Antigen Design

Antigen Design

To achieve optimal results in a custom antibody production project, it is essential to carefully design an antigen that will not only elicit a strong immune response during immunization, but that will also allow the antibody to bind to the protein in its intended application. Although the subject of antigen design is complicated and worthy of much greater detail than we can provide here, we have found several key principles that are essential for success in any application. As always, please contact our peptide specialists if you have any questions.

Intended Application:
Before beginning a new project, it is essential to understand some basic features of the protein of interest. In particular, knowing the protein's structure can greatly aid in choosing epitopes that are readily accessible to the antibodies. However, even without such detailed knowledge, the intended research application can affect peptide design strategy. For example, if the research focuses on various protein domains such as the C and N-terminals, or a particular state of the protein, such as phosphorylation, then peptides, and consequently antibodies, to the desired sequence can be used without much difficulty. However, protein conformation may interfere with antibody access to the target epitopes. The problem in this case is that a particular sequence may become inaccessible if it is hidden within the interior of the folded protein.

Epitope Selection Strategy:
In general, ideal antigenic epitopes are hydrophilic, surface orientated and flexible1. This is recommended because in most natural environments, hydrophilic regions tend to reside on the surface of proteins, while hydrophobic regions tend to be found hidden in the interior of the protein. Similarly, antibodies can only bind to epitopes found on the surface of proteins and tend to bind with higher affinity when those epitopes are flexible enough to move into accessible positions.

Continuous versus Discontinuous Epitopes:
Antibodies target continuous epitopes - epitopes that represent a continuous sequence of amino acids. Antibodies will bind to these regions with high affinity provided that the sequence is not located within the protein's interior. In some cases, antibodies against discontinuous epitopes (epitopes that represent a fold in a peptide sequence or even a joining of two separate peptide chains) can be generated, although this requires that the peptide used for immunization has a secondary structure similar to the epitope and that the sequence length falls within the guidelines listed below.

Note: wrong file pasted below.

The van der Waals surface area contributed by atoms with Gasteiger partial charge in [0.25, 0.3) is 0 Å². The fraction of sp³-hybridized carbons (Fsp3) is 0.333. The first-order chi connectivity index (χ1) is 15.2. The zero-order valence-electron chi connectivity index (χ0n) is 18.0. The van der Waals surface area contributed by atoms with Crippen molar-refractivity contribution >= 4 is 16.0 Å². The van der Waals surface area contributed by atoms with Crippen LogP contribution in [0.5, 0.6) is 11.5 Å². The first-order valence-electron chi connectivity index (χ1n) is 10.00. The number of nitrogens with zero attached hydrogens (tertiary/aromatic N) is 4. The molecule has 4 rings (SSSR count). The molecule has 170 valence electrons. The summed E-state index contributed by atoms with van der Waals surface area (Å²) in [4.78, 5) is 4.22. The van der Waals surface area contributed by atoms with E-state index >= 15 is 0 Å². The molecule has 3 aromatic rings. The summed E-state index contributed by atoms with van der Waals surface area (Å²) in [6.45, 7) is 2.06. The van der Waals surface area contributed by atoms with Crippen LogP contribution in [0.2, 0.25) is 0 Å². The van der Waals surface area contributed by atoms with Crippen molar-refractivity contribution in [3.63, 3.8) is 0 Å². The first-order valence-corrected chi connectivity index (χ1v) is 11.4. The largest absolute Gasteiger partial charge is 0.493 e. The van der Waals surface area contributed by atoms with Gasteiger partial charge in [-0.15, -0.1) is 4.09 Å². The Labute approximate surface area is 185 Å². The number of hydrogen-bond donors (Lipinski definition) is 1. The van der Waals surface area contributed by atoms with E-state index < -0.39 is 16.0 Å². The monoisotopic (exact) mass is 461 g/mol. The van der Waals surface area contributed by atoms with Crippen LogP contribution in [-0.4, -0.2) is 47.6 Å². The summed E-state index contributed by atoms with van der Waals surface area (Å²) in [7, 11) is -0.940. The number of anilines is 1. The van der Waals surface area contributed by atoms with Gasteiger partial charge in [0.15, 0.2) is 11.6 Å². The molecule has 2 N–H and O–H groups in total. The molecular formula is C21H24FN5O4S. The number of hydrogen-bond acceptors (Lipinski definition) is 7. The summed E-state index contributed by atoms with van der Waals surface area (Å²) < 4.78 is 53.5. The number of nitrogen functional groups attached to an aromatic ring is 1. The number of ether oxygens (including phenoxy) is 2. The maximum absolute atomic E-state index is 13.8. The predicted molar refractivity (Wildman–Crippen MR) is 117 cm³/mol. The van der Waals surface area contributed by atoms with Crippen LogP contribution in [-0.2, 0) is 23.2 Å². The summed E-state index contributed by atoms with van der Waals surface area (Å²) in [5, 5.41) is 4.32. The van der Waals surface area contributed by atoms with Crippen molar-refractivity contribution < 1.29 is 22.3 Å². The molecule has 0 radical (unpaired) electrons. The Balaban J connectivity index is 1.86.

General Recommendations:
To counter the risk of selecting an epitope that is buried within the protein, we normally recommend that antibodies be generated against the C-terminus or the N-terminus, as these are often exposed on intact proteins. However, it is important to note that the C-terminus sequences on membrane proteins are often too hydrophobic to act as an antigen.

Sequence Length:
In general, we advise our clients to design peptide sequences between 8 and 20 amino acids in length. Any shorter, and there is a risk that the peptide will be so specific that antibodies would not recognize the native protein with sufficient affinity. Likewise, sequences over 20 amino acids in length risk losing specificity as well as introducing the potential for secondary reactions. Also, longer peptides are generally more difficult to synthesize at higher purities.

Carrier Protein Coupling Considerations:
Although coupling strategies can vary widely depending upon the sequence, it is important to remember that N-terminal sequences should be coupled at the C-terminal amino acid, just as C-terminal sequences should be coupled at the N-terminal amino acid. For sequences located within the protein's sequence, coupling can be done at either end. In general, the peptide should be linked to the carrier protein via the carboxy or amino-terminal residue. If no internal cysteines are present, then a cysteine should be added to the sequence. For more information, please contact our peptide specialists...

Software Solutions:
Several vendors offer software solutions that incorporate one or more of several accepted algorithms for predicting peptide antigenicity. Some of the more well known are:

1) Van Regenmortel, M.H.V., 1986, Trends in Biochemistry, 11:36-39

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